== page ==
As part of my semi-professional match schedule as a county and university hockey umpire, I was asked last week to officiate the semi-finals and finals of the Cambridge Inter-Collegiate cup. This was seven matches, two days, and a real eye-opener.
Many of the players were already familiar to me from umpiring British Universities competitive matches featuring both Cambridge universities (including the one which feels a need to remind people through signs at the station that it exists). The gameplay was competitive and lively, if polite.
What was new to me as an umpire was seeing these very competitive young people playing as part of a mixed team, as they did for two of the semis. Much as they socialise as a club, and know one another quite well as a result (inevitably, given the initiation rituals at many universities – more on this in future), they only play together for mixed cup matches.
When players form a team, and compete in a league, they come to know and expect certain things from one another. This is usually a strength, and helps them to intuitively know where they’ll find their teammates, where to pass to, and when to support one another. However, in these mixed games there had been far less of an opportunity to form these teammate connections, so sometimes individual skills or basic assumptions came to the fore.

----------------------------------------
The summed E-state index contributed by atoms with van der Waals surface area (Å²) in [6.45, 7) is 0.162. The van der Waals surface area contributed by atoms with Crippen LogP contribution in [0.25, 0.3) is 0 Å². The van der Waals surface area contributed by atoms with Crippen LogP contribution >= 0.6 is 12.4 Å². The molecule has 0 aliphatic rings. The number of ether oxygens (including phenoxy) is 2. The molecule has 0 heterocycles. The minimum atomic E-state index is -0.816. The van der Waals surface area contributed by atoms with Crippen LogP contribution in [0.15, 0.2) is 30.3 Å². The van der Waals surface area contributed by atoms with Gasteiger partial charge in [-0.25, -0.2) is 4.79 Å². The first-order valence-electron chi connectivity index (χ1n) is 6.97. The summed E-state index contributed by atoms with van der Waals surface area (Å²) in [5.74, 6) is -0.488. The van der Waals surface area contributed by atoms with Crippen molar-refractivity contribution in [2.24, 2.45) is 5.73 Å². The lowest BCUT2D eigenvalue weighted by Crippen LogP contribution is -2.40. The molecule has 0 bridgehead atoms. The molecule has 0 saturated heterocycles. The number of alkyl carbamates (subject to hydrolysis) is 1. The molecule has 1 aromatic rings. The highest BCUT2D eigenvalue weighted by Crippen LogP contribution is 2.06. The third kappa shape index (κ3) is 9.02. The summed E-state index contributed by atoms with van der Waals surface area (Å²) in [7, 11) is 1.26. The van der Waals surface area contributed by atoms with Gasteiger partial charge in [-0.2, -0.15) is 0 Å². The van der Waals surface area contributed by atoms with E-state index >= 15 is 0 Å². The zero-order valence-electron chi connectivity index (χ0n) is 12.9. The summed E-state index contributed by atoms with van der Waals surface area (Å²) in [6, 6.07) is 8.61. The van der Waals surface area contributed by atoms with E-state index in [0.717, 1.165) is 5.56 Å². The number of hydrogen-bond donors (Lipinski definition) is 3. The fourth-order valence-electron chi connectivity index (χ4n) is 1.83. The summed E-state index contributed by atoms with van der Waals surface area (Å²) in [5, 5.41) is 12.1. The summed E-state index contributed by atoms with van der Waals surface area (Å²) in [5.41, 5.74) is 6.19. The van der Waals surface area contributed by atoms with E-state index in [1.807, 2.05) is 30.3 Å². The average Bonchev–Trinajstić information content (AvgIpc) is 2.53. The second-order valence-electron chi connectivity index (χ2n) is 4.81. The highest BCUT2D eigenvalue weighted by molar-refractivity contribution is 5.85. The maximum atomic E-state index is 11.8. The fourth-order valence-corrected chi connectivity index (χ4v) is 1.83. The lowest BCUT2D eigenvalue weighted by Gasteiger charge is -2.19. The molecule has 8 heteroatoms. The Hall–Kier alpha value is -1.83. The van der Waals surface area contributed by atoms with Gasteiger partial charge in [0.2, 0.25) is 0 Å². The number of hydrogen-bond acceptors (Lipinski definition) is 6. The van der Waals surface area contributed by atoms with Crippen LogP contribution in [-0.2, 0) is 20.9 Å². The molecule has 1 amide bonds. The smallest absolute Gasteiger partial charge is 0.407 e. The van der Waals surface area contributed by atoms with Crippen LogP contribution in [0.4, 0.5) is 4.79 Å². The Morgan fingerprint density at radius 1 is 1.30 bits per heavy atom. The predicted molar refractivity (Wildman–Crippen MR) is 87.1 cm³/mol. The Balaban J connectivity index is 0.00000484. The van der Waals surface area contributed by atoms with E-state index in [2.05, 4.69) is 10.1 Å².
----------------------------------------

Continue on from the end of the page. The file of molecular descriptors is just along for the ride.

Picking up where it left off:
It was very rapidly apparent to both me and my colleague what determined the success of each mixed team. There were very talented players on each team, and moments of brilliance from individuals, but unsurprisingly the best mixed teams were the ones which used all eleven players on the pitch, rather than only trusting established teammates or other people within the same sporting gender. Revolutionary idea, I know, using a whole team, rather than playing 6 v 11 and 5 v 11 on the same pitch…
One team, for instance, had several highly talented male players. They passed almost exclusively to one another, made some mazy dribbles, and created lots of chances. Yet they were constantly held at bay by the combined sticks of male and female defenders from their opposition. The latter team, when attacking, passed to the players in the best positions or open space, regardless of gender. Sure, some plays didn’t come off. Yet the overall pattern of play was far more effective and led to greater opportunities, ultimately winning them the match.
On balance, I was very encouraged to see how putting faith in all players on the team, irrespective of gender, created a more harmonious and successful experience. I frequently advocate for more mixed team sports, and it’s always heartening to see this work out in positive and rewarding ways, not just with younger children, but into adolescence and beyond.
Questions arising from this week – what experiences of mixed sport have you had? How has playing with people of different genders changed your experience of a game?
Image is from the Norwich Dragons HC website